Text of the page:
I can’t walk by a lost-pet poster without looking at it. It’s awful to lose your pet. Just saw one yesterday for a “Lost Stufy.” The picture was excellent. I would totally recognize that stuffy. I wouldn’t know who to call, though.

We lost our dog Boomer a few times although in those days she routinely leaked out of the back yard, and had a regular garbage-can run and social obligations, and we didn’t always notice she was missing. Dave’s mom lived a mile down the street and one day she called us up to ask if we had Boomer, and we said we did, but it turned out we didn’t. “Because I think she’s knocking on my back door,” she continued. Poor little button heard fireworks and went straight to Grammy’s.

Another time we knew she was missing and we were calling for her for a long time and our neighbor came out. “Are you looking for Boomer? She’s in your car,” she said, pointing, and there she by gum was, her little paws on the window, trying her very best to come when she was called. I believe I’d briefly opened the car door to look for my wallet and zhoom she was in there like an injection. Go for a ride? I’m pretty sure the animal control guy needed only to open their door for her, too.

Lost pet posters have changed. Used to be there’d be a description and a phone number, maybe a photo. Last week we saw one with a QR code you could scan to get a recording of the owner’s voice calling the animal. You always want to be the hero. We’ve never found one that had a poster but twice Dave has hauled in an obviously distressed and lost dog, and tracked down the owner.

“I think I’ve found your dog,” Dave said over the phone to one perplexed fellow. He described the dog then lying in our kitchen with his head on his paws, his eyes shifting left, right, his thought balloon clearly saying Oh man, I really fucked up this time.

“I don’t think so,” said the man whose phone number was on the dog’s tag. “My dog is locked in my house. I’m at work.” There was a pause as he worked it out. “Oh shit,” he said.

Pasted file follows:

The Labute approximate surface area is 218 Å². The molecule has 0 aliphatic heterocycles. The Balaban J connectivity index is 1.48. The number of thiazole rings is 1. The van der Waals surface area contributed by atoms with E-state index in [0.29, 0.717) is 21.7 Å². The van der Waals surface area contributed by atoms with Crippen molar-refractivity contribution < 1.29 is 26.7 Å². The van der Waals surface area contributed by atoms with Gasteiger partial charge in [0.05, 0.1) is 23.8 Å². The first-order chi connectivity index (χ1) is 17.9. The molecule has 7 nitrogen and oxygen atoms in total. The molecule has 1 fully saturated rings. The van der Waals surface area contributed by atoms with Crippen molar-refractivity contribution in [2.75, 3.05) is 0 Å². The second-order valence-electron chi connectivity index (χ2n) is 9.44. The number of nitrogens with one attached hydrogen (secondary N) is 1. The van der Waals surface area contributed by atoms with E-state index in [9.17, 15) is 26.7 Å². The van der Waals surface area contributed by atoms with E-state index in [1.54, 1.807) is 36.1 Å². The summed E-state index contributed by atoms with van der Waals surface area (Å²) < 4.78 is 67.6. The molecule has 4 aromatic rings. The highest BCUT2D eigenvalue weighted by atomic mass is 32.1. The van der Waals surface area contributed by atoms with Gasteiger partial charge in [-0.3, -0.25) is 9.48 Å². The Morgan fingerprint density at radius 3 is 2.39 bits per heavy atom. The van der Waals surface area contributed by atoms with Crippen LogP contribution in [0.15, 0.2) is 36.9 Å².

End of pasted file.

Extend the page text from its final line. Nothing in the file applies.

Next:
A new wrinkle in the lost-pet-poster business is that people are unclear on the concept of “indoor cat.” Most of us know what “indoor cat” means. It means if you’re the plumber you don’t linger in the open doorway hiking up your pants. It means your friends are supposed to remember to shut the door behind them. They’ll forget, and then they’ll be all panicky when your cat wanders out, because they don’t know you can just say Potato Brewster? Are you an outdoor kitty? No you are not, and she’ll turn around and trot back in. If you have an indoor cat, people will either assume you hate cats and want them to be miserable and unfulfilled in their lifetime, or they’ll assume you don’t want your cat to be squished or crunched into nuggets by a coyote, depending on their viewpoint. But they’ll understand the concept.

No more. I’ve now seen two posters describing what the owner called an “indoor/outdoor kitty.” Honey? That’s not an indoor kitty. Are we drawing some sort of distinction here between owned cats who come inside when they feel like it, and the ones full of mites and fetal kittens that you subsidize under the hedge? “My cat is totally indoors,” the poster says, “except when it wants to go out.” This sort of reminds me of how people now make a point of saying “Have a good rest of your day,” because it’s too late to do anything about what came before. “Bummer about your house fire—have a good rest of your day!” Some distinctions just don’t need to be made.

Yesterday I saw a poster for a lost three-legged cat described as an “indoor kitty with an outdoor attitude.” That’s not a helpful description—that’s a personal ad. “Pisces, likes long sneaky walks behind the shrubbery and quiet sparrow dinners for two.”

But my favorite poster lamented the loss of Cloudy the parakeet. If you see Cloudy, you can play “Kiwi and Pixel the Parakeets” on youtube and he will fly to you and land on your phone. Don’t move, and text the owner very carefully.

Phone screens can be cleaned with a damp microfiber cloth.